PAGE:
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Corker Compares Reid's Reign to Putin's

(Courtesy Michael Bonfigli/Christian Science Monitor)

Sen. Bob Corker lit into Majority Leader Harry Reid Thursday morning, at one point comparing the Nevada Democrat's leadership of the Senate to the rule of Russian President Vladimir Putin.  

The Tennessee Republican, who is the ranking member of the Foreign Relations Committee, said he supports finding a way forward on filling noncontroversial ambassadorial nominations, but he said he understands why Minority Leader Mitch McConnell of Kentucky and other Republicans would take advantage of Senate rules in the aftermath of the "nuclear" option .  

“If you allow people to just run roughshod over you — just like we're seeing right now with Putin in Russia right?” Corker said at a breakfast hosted by the Christian Science Monitor. "He's getting no pushback from the United States so, you know, why not do the things that I'm doing? If you don't have any pushback, then obviously people will see a way to do even more of those things down the road.”  

Corker has been something of a changed man since Reid used the procedural device known as the nuclear option to set a new precedent last November allowing Democrats to break potential filibusters of almost all nominees without needing 60 votes.  

"When that happened, I finally decided after seven years, ... I've come to the conclusion that the United States Senate will not ever function in an appropriate way with the leadership that we now have in place," Corker said, banging the table. "It's not going to."  

Corker said he had never made efforts of the same scale on behalf of the Republican campaign apparatus.  

"I'm going to do everything I can. This last recess, I spent a week traveling the country on behalf of the [National Republican Senatorial Committee]," Corker said. "Because I want to see the Senate function again. I want to see us debate things. I want to see us legislate."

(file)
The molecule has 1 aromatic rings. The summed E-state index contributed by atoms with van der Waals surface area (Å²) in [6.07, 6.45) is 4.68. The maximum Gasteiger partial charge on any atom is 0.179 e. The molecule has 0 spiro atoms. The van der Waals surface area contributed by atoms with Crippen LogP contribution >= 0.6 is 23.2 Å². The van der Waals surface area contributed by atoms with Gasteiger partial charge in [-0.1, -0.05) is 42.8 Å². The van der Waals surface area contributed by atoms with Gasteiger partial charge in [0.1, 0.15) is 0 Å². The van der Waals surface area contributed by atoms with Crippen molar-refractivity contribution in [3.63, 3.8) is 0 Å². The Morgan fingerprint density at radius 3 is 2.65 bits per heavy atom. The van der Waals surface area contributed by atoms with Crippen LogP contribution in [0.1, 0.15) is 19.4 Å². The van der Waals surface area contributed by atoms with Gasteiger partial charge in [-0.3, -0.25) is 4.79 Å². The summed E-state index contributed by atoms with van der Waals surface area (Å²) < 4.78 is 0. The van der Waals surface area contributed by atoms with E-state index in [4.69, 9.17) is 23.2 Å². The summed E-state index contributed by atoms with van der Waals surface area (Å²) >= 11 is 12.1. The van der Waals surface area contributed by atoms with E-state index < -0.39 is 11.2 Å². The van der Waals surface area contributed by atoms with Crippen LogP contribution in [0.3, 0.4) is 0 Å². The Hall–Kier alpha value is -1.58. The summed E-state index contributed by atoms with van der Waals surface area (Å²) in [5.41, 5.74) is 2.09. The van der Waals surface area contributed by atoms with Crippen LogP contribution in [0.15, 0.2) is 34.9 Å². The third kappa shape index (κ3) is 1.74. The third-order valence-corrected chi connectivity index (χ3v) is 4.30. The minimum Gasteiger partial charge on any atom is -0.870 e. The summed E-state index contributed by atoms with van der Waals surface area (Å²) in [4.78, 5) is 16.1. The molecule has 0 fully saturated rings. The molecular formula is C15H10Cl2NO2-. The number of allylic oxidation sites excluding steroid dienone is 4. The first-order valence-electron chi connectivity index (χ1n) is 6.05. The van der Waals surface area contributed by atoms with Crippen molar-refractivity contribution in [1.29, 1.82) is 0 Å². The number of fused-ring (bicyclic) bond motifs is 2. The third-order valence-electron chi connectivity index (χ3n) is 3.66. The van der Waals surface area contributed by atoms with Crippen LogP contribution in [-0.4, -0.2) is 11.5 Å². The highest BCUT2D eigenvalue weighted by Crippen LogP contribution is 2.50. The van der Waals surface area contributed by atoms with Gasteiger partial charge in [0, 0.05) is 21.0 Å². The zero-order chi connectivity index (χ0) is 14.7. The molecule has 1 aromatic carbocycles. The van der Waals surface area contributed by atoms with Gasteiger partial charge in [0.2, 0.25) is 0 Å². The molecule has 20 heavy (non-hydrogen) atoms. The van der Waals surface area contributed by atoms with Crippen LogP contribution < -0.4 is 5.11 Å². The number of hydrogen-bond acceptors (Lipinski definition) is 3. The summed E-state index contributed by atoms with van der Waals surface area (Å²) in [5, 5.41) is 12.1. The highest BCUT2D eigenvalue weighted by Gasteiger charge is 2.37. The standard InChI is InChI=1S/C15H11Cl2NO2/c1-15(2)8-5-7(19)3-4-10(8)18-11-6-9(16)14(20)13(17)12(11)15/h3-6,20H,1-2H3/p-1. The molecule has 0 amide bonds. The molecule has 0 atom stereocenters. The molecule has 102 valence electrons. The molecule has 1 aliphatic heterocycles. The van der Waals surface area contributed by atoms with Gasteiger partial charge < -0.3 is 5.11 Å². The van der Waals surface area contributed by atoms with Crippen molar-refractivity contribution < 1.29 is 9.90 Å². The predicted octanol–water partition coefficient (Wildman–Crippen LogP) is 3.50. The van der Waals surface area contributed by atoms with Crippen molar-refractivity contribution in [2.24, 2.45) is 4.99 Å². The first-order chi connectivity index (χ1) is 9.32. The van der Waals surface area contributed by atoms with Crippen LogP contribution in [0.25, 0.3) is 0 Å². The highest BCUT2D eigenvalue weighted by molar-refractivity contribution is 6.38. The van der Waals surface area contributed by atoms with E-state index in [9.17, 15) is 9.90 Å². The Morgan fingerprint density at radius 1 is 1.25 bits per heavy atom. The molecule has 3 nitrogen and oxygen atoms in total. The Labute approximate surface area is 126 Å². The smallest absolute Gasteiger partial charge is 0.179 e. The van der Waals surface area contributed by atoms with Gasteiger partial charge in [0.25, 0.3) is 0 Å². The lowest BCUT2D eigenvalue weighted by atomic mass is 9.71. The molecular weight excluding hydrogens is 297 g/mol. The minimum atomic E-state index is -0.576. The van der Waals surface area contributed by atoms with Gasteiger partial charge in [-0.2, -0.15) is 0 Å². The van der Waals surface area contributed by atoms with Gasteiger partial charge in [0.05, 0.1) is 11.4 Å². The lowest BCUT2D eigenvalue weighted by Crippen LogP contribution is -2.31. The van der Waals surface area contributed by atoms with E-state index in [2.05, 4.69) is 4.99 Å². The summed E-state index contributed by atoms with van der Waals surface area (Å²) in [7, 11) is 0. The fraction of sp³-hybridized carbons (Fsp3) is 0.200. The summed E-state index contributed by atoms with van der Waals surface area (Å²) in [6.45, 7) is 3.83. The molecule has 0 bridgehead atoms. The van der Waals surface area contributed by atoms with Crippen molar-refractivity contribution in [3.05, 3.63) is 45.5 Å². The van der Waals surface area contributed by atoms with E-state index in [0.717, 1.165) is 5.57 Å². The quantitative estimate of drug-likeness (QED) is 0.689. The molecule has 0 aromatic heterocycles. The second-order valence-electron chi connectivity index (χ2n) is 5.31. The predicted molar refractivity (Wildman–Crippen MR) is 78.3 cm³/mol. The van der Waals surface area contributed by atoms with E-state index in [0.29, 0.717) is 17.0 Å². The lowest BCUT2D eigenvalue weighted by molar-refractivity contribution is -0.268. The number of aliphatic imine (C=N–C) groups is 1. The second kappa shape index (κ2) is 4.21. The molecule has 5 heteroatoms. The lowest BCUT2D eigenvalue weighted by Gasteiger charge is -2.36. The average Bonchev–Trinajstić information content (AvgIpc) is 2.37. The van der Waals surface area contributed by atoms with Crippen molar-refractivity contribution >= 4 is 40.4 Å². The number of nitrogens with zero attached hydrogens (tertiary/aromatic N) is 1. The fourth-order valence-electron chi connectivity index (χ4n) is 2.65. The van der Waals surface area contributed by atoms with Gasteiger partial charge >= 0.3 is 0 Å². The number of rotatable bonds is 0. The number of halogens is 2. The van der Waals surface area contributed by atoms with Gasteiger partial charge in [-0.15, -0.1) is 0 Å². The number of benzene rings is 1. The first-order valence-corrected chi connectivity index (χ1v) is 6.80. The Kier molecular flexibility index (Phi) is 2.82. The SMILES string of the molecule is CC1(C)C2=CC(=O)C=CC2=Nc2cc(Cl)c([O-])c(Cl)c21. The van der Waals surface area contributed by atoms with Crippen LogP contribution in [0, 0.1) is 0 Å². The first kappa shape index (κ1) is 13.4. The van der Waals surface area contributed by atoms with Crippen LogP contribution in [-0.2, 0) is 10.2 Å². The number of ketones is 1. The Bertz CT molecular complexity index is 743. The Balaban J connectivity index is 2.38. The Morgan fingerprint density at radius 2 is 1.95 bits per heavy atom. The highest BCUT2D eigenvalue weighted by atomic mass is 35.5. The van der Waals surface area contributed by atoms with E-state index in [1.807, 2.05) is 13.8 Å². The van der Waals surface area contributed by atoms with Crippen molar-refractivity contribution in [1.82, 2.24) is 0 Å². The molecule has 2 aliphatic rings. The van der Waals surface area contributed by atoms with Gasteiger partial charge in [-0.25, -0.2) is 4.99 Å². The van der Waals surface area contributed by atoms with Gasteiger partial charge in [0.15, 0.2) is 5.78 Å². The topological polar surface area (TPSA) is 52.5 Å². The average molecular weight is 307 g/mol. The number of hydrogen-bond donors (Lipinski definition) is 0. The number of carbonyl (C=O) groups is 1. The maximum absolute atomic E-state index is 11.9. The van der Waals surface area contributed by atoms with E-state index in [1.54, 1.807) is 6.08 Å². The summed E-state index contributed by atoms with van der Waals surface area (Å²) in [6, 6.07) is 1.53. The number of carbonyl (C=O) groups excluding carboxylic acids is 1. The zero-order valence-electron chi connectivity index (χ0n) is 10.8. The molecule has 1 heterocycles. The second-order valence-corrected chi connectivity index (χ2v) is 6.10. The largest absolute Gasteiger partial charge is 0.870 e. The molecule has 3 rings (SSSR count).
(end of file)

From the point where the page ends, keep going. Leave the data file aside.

He also said he understood the efforts by fellow Republicans to attach enhanced Iran sanctions to every bill moving through the Senate.  

"We have something occurring, and yet the United States Senate is kept from debating that issue," Corker said.  

"Look, if the president doesn't like what the Senate, what the House of Representatives has to say on Iran, he can veto it," Corker said. "I don't understand, I don't."  

Reid and the Obama administration have argued that even a Senate floor vote on the Iran sanctions measure could derail international talks with the Iranians.  

The latest venue for the Iran debate is a veterans policy bill that's facing procedural votes Thursday afternoon . Reid said that he was willing to consider relevant amendments.  

"Democrats were even willing to work with our Republican colleagues to consider relevant amendments to this legislation," Reid said in a floor statement. "So it was disappointing — if not surprising — when Republicans almost immediately injected partisan politics into a debate over a bill that should be bipartisan — insisting on an unrelated amendment on Iran that they knew could derail the veterans' bill."  

"The idea of Iran obtaining a nuclear weapon is so unthinkable that Democrats and Republicans have always worked together on this policy. Unfortunately, it seems Republicans are trying to erase that history and politicize an issue that has historically been above partisanship," Reid said.  

Corker seemed to suggest the only way to break the Senate's logjam would be booting Reid from the majority leader's suite.  

"It's unfortunate. Hopefully at some point we'll return to the rules that have been long established," Corker said. "I believe that if Leader McConnell is the majority leader after this session is over, you're going to see how people are able to use the rules that we've had for years to make the Senate work."  

Corker added that could translate to more time in Washington: "It does mean you don't work just three days a week."